Has hosting Morning Edition always been a goal of yours?
I always wanted this job. It’ll suffice as my dream job. It’s one thing to have a dream job and aspire to that goal — I didn’t ever think it would actually transpire. I feel really, really lucky.
I’ve had so many amazing editors, starting at KQED in San Francisco. I started as an intern in public radio at the member station there and worked at WNYC when I was in grad school, and then when I was a freelancer at NPR I had so many amazing editors who just took the time to teach me and really invested in me and opened other doors and helped me take risks. So I’m just so thankful to all those people for making this happen. This is a dream job for me, and I think it’s a great time to be able to do this kind of work.
What did you learn from working on the Bryant Park Project?
Definitely the idea of being more nimble with the clock. Morning Edition for the past year has been more live than it has been in its history, and I think we’re going to continue to push that, just because I think it draws people in. [We’re] in an age where news needs to be immediate to get people to tune in, so I think live is just better.
I think we’re going to be more flexible with the clock. If an interview’s going really well, we’re going to keep that person, and we’re going to keep them through the break and bring them back and not be afraid to say that. We’re going to be a lot more transparent on the air. It was heresy to think that you would actually, like, name what you are doing. Like, “Hey, we need to get this piece of tape. Get me this piece of tape.” We’re going to acknowledge what we do on the air.
What lessons did you learn from hosting Weekend Edition that you might apply to hosting Morning Edition?
We launched a series that we called “For the Record,” which was our attempt to kind of experiment with long-form narrative storytelling with news stories, and then using music and non-narrated techniques to tell complicated news stories. So I think you might see some of that on Morning Edition too.
So kind of two extremes. What I find the most exhilarating are the extremes of either live unscripted or heavily produced, beautifully produced storytelling with music and first-person narration. And so I think we’d like to take people to those extremes.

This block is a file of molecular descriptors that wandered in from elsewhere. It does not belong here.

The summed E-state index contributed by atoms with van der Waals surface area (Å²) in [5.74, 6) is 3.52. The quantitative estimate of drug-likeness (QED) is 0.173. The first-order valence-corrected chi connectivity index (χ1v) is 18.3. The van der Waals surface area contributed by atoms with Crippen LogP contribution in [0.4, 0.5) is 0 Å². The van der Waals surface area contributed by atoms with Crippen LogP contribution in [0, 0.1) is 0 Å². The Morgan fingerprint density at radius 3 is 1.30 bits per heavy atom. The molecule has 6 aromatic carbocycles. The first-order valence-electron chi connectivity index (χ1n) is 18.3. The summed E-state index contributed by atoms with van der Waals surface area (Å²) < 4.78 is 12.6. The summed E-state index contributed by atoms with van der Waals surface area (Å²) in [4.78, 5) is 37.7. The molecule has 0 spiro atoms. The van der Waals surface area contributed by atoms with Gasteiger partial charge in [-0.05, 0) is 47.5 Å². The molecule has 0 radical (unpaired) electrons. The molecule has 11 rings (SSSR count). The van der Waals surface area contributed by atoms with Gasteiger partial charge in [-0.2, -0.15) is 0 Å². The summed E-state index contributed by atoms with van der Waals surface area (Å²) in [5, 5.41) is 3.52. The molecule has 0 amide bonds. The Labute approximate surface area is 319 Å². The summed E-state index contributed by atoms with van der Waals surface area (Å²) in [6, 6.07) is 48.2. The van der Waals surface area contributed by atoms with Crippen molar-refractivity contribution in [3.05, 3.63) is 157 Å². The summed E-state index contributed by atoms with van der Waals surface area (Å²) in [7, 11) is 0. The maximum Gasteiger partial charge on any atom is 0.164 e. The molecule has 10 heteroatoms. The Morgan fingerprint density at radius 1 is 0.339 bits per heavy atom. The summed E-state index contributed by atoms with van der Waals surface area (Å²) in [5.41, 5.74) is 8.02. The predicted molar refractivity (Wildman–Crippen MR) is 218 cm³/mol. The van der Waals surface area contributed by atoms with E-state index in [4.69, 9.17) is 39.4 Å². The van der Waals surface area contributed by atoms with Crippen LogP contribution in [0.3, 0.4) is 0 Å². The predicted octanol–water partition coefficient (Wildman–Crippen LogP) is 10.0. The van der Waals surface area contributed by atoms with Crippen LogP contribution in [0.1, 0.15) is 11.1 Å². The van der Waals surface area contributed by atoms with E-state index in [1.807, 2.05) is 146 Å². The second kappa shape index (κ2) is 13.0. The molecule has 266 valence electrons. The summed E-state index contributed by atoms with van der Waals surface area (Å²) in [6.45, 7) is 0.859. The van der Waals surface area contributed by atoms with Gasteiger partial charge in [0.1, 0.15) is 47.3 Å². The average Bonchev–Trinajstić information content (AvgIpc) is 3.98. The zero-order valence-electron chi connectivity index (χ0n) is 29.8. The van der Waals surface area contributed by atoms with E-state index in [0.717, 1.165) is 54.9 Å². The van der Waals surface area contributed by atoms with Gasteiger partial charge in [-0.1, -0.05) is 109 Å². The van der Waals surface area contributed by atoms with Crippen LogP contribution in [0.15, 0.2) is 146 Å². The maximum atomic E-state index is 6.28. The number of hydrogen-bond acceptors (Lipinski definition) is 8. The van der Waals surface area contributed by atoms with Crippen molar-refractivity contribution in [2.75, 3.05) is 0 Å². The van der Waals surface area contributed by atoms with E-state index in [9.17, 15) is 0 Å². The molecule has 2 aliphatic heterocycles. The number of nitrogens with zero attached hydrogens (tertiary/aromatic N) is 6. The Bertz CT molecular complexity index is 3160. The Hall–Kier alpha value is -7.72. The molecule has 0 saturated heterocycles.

Are you planning to pursue specific reporting interests?
Morning Edition is planning on embedding in three to four communities over the next couple of years. That would mean Steve and David and I picking a handful of communities that we would return to every few months, and sometimes that will mean physically being there for like a week or so at a time, just developing relationships with people who live in these places — we can call them up and see how they’re doing. But it’s an attempt to kind of get deep with people, as a mechanism for really marking change in America.
I’m not so much interested in the piecemeal, like dropping in on one place one time and thinking you know what’s going on there. You just don’t. It’s just a snapshot. And I think what all of us are craving is the experience of going deep into a place and developing relationships with people there so that then the conversations we have over time can get more and more honest, because that’s the way you get people to open up about their fears. And we saw in this election a lot of people are afraid. Economic instability, there are real fears about terrorism, scarcity of resources, and that’s connected to some people’s fears about immigration. We need to get into these communities and understand those anxieties and be able to mark how people’s lives change and how those fears are assuaged through the Trump administration or exacerbated. We can’t do that from afar.